Recommended by Emma Swett, Sports Reporter
This year is the 25-year anniversary of the movie and the town it is set in is only 45 minutes away from UP — where they set the scene for fans to come see every October. What a time to be a Halloweentown lover! A must watch during the holiday season as you embark with Marnie on her newfound journey as a witch to Halloweentown. A place that ceases to exist in the ‘real world,’ filled with anything and everything supernatural. Not too scary, just the right amount of fun, and it is guaranteed to put you in the spirit while bringing you back to the nostalgia of Halloween as a child.
Recommended by Riley Martinez, Copy Editor
“The Menu” is a horror/thriller depicting the events of a night at an exclusive restaurant owned and operated by a mysterious, reclusive chef. Each of the guests has their own reasons for attending this avant garde culinary experience — some of them very dark and upsetting. The plot moves quickly and keeps you engaged with unexpected shocks, horrors and revelations. While moving you closer to the edge of your seat, this movie will make you think about wealth, class, authenticity and above all, food.
“American Horror Story”
Recommended by Molly Bancroft, Sports/News Reporter
I know it’s not a movie, but if you watch two or three episodes, it starts to feel like the length of one. “American Horror Story” goes through various locations and times in the show, depicting all kinds of psychological horror to the viewers. Some are more current, such as a murder house in Los Angeles or the formation of a cult in a post-Trump era. But others transport you to a brand new time and place, such as an insane asylum in the 1960s or a slasher summer camp in the 80s. What’s great about AHS is it always varies in if it’s more jump-scare orientated or psychologically driven in horror. And good news is, if the season isn’t your jam, you can be reassured that the next one will be different.
Recommended by Camille Kuroiwa-Lewis, News Reporter
“House” is a Japanese horror movie about a group of schoolgirls who visit a haunted house. Initially received poorly, the insane editing has since cemented the film as a cult classic in Japan and America (also now considered by many critics to be one of the most important horror films of the 20th century, if you care about that sort of thing.) The film experiments with horror clichés in a camp way, making for a super fun watch. Though silly, it still packs a punch with its commentary on grief and family, as well as having some shots that are just genuinely scary.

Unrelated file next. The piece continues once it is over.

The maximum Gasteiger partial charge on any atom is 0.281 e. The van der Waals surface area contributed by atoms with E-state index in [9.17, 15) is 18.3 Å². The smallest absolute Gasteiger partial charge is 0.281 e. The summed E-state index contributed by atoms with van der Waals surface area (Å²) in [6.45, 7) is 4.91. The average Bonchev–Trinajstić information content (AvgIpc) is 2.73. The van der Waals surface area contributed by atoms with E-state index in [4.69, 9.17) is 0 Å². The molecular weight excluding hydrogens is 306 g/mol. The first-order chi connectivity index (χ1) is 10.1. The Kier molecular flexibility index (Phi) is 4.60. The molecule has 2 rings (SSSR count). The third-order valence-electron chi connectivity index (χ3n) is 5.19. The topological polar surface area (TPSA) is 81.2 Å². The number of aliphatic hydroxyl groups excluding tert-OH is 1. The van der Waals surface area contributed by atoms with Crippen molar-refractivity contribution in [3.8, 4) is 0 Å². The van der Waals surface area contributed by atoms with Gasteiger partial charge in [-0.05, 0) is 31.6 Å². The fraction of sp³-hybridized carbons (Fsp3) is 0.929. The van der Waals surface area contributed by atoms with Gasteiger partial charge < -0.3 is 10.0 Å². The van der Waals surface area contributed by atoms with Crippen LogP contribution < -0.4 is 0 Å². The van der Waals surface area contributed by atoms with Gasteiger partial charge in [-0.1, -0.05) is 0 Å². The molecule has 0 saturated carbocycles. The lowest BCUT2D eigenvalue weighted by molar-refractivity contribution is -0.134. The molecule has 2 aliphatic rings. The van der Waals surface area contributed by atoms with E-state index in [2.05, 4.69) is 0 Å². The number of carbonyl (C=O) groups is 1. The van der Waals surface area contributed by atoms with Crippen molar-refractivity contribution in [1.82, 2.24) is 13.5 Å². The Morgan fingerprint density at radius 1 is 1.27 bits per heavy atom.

Recommended by Maggie Dapp, Sports Editor
The first film to feature a CGI lead, “Casper” is a Halloween family classic that follows a ‘ghost therapist’ hired to exorcize a haunted mansion, his daughter and the preteen ghost floating around the mansion that falls in love with her. Originally criticized for its darker take on the friendly ghost, this movie will feed your need for cozy and nostalgic Halloween vibes.
Recommended by Michael Lang, Opinions Editor
As the thirteenth installment in the “Halloween” franchise, “Halloween Dies” is a slasher film set around Laurie Strode (played by Jamie Lee Curtis) and her ultimate goal of killing Michael Myers, the antagonist who has returned over the years and slaughtered countless individuals with his ruthless tactics. The soundtrack is distinctly related to the “Halloween” franchise and the scenes, while gruesome, are oftentimes unpredictable given that Michael Myers never seems to die during the altercations. This is also Curtis’s final role in the series after playing Strode over the past decades.
Recommended by Noah Carandanis, Living Section Editor
Before there was “Fortnite” there was Kinji Fukasaku’s “Battle Royale.” The film follows a class of junior high school students who are selected by the government to participate in a fight to the death against their classmates. The splatter within the film is counterbalanced with scenes that tug on the heart strings, creating an engaging experience with no lulls during its runtime. This to die for field trip provides plenty of camp and horror for any Halloween screening.
Recommended by Natalie Gordon, Photographer
Typically I find some horror movies to be slightly cheesy and “hacky,” but “Smile” is genuinely one of the better made horror movies I’ve seen in a long time. It follows psychiatrist Dr. Rose Cotter (played by Sosi Bacon) as she begins to be threatened by a bizarre entity that seems to taunt and play with her personal trauma. Bacon’s acting chops are highlighted in the many highly emotional scenes and the SFX are paired well with the general unsettling aesthetic of this mind-bending, psychological thriller.
This list was compiled by The Beacon staff. We can be reached at firstname.lastname@example.org.